In honor of National Geographic Day, look for issues of the magazine at home or at your parents 'or grandparents' house. In many libraries you can also browse the magazines. If you have the TV channel, watch interesting shows. We tend to take the existence of the National Geographic for granted, but when you think about it, its contribution to humanity is so important, enormous and significant and without it we would have known much less and perhaps the development of humanity would have been slower.

National Geographic title page (source)  

Squirrel Appreciation Day- January 21st

 January 21 is Squirrel Appreciation Day, a day created to recognize the role that the squirrel plays in nature and its contribution to the environment.

The Squirrel Day was created by Christy Hargrove, a wildlife restorer in North Carolina, USA, from the Western Nature Center in North Carolina on January 21, 2001.

The squirrel family in the world has about 50 types of squirrels that are divided into about 270 species.

A fossil study has found that the squirrel family originated in the northern hemisphere. Their earliest remains were found in the North American continent and date to about 36 million years ago. A fossil has been found in Europe from 23.8-33.7 million years ago.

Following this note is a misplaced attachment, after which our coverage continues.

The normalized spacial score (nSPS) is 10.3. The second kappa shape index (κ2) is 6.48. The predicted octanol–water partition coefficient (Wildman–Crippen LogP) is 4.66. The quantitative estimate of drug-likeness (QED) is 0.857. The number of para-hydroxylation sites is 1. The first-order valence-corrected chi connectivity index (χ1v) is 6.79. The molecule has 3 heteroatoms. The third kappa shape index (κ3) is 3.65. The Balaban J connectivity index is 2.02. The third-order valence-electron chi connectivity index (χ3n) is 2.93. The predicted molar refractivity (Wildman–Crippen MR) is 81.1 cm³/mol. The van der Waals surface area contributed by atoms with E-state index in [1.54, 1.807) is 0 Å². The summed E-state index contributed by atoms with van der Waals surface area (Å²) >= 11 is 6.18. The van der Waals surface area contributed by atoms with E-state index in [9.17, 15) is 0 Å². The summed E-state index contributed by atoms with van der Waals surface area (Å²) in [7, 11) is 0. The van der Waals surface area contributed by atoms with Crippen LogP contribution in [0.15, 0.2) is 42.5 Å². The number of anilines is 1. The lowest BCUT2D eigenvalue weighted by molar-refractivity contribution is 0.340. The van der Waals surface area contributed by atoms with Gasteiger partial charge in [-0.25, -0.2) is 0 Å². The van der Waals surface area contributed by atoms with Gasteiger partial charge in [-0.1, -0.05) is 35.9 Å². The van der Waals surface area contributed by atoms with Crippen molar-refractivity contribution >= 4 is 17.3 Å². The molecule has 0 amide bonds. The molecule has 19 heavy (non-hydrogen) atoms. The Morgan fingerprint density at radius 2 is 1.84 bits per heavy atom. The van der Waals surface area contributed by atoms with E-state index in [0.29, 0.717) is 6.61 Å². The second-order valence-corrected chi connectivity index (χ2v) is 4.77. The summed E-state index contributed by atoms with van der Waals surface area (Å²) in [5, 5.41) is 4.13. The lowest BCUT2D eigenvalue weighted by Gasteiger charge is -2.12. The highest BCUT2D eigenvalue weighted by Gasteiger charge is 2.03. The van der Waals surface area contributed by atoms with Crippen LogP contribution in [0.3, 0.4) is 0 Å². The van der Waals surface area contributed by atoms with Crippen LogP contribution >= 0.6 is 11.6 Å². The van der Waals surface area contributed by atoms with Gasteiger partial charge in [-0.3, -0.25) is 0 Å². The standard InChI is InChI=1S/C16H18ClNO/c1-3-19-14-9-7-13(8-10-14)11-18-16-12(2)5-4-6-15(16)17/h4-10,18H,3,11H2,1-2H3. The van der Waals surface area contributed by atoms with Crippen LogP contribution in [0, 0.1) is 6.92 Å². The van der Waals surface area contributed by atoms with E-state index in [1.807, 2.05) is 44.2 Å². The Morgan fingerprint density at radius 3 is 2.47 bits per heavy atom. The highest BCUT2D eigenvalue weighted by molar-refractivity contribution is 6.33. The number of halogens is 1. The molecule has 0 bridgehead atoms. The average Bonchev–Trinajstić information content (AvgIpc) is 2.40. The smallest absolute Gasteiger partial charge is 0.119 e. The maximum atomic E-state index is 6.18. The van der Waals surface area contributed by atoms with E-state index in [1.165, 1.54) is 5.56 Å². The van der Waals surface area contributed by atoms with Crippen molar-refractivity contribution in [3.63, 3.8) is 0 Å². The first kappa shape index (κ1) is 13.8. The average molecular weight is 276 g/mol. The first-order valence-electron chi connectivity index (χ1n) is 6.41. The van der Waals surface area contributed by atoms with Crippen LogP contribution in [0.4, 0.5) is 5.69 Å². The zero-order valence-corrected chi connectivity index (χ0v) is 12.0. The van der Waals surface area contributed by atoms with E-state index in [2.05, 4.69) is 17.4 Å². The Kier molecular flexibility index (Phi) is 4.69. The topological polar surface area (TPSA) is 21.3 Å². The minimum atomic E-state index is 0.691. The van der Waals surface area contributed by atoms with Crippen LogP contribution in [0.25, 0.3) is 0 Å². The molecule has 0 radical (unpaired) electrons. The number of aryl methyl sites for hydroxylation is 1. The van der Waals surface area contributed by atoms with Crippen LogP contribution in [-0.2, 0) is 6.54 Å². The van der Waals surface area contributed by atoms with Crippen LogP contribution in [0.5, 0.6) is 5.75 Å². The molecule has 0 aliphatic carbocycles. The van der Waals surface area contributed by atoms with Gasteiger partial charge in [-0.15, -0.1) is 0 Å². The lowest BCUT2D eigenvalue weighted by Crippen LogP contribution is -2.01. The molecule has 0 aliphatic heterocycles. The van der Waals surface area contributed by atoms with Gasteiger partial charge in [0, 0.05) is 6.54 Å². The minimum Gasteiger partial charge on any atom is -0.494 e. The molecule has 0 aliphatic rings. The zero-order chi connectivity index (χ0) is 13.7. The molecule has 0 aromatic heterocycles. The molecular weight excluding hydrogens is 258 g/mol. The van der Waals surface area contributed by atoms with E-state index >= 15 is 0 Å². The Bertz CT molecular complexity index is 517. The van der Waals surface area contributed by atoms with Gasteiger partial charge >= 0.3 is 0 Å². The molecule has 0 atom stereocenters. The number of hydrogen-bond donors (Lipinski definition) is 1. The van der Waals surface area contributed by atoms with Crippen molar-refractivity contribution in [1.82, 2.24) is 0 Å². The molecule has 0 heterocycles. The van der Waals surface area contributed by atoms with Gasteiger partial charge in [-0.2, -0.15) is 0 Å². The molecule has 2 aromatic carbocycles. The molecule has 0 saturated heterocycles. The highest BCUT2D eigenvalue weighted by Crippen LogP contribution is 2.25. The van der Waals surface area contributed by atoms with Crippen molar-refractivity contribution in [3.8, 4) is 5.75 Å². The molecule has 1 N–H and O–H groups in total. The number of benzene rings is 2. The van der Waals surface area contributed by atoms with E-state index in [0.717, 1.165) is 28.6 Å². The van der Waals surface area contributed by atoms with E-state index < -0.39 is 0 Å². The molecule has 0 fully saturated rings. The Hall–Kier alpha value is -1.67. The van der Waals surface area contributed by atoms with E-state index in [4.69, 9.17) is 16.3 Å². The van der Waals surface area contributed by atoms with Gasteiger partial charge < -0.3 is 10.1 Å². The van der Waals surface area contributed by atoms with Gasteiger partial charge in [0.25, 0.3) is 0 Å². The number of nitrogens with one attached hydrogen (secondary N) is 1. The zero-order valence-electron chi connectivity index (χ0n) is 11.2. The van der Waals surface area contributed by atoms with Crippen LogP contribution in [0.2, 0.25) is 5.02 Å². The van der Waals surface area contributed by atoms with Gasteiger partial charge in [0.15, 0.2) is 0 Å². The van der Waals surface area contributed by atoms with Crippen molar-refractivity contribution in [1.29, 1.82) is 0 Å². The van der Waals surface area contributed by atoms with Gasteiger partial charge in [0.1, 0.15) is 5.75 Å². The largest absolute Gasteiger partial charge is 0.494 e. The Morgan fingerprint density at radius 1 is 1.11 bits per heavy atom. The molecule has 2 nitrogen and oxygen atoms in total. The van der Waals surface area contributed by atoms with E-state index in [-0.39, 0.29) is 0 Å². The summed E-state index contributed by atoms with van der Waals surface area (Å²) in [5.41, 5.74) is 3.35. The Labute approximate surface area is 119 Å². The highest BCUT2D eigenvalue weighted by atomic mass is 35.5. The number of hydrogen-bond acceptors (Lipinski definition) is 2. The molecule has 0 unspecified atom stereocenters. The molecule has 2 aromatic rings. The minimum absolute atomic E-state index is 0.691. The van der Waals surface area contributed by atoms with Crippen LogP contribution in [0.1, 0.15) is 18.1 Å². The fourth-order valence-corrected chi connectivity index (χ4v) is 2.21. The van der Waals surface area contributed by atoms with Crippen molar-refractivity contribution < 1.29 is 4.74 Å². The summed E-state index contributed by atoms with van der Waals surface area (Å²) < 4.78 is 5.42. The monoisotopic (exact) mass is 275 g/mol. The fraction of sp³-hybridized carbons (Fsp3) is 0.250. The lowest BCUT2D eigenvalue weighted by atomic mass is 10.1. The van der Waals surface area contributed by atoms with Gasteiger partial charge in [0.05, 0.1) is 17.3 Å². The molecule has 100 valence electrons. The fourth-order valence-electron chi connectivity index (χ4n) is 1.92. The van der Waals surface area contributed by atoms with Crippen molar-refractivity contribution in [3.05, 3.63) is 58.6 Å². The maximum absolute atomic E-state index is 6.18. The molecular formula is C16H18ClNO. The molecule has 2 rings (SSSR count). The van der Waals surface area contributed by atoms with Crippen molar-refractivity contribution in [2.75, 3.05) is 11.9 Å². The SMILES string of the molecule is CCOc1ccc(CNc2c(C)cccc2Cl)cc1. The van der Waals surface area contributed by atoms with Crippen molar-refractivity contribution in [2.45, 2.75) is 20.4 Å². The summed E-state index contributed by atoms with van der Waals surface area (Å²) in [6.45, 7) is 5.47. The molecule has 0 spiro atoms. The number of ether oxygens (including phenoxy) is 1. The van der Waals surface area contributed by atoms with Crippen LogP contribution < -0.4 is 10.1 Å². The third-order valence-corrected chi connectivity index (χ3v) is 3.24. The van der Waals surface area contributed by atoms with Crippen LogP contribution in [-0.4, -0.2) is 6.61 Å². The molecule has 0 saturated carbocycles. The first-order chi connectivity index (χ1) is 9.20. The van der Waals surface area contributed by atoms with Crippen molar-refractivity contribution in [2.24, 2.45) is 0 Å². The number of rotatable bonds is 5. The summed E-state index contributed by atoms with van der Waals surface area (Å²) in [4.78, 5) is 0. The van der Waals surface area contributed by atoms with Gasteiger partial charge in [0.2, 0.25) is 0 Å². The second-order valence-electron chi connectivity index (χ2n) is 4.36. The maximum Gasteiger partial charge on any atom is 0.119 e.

Squirrels are not shy creatures, they have no problem getting out during the day, making them one of the rare wild mammals we often see, even on city streets and parks.

In honor of Squirrel Day, get 20 fun facts about them:

1. The squirrel family is common all over the world except Madagascar, Australia, New Zealand and Antarctica.

2. In Greek the word "squirrel" means skioros - "tail". Gave them the name of the Greek philosopher Aristotle.

3. The most prominent behavior of squirrels is the storage of nuts and acorns for the winter. What is needed for squirrel species that do not fall asleep this season.